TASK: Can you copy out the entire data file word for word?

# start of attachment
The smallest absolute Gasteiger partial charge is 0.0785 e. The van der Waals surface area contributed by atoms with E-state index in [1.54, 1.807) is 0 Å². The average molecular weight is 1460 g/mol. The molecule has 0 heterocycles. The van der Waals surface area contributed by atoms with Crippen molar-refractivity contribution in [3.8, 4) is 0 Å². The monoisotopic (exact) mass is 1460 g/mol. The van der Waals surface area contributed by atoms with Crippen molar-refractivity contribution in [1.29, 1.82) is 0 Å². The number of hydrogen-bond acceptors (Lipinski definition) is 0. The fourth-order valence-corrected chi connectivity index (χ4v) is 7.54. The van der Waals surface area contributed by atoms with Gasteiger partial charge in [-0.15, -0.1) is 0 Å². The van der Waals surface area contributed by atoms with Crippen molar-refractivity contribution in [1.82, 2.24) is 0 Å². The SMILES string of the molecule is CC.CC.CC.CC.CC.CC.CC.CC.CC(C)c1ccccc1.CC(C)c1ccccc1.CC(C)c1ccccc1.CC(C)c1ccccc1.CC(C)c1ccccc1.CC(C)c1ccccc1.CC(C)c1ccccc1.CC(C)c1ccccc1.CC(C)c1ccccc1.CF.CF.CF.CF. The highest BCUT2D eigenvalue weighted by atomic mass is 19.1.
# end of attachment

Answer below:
The smallest absolute Gasteiger partial charge is 0.0785 e. The van der Waals surface area contributed by atoms with E-state index in [1.54, 1.807) is 0 Å². The average molecular weight is 1460 g/mol. The molecule has 0 heterocycles. The van der Waals surface area contributed by atoms with Crippen molar-refractivity contribution in [3.8, 4) is 0 Å². The monoisotopic (exact) mass is 1460 g/mol. The van der Waals surface area contributed by atoms with Crippen molar-refractivity contribution in [1.29, 1.82) is 0 Å². The number of hydrogen-bond acceptors (Lipinski definition) is 0. The fourth-order valence-corrected chi connectivity index (χ4v) is 7.54. The van der Waals surface area contributed by atoms with Gasteiger partial charge in [-0.15, -0.1) is 0 Å². The van der Waals surface area contributed by atoms with Crippen molar-refractivity contribution in [1.82, 2.24) is 0 Å². The SMILES string of the molecule is CC.CC.CC.CC.CC.CC.CC.CC.CC(C)c1ccccc1.CC(C)c1ccccc1.CC(C)c1ccccc1.CC(C)c1ccccc1.CC(C)c1ccccc1.CC(C)c1ccccc1.CC(C)c1ccccc1.CC(C)c1ccccc1.CC(C)c1ccccc1.CF.CF.CF.CF. The highest BCUT2D eigenvalue weighted by atomic mass is 19.1.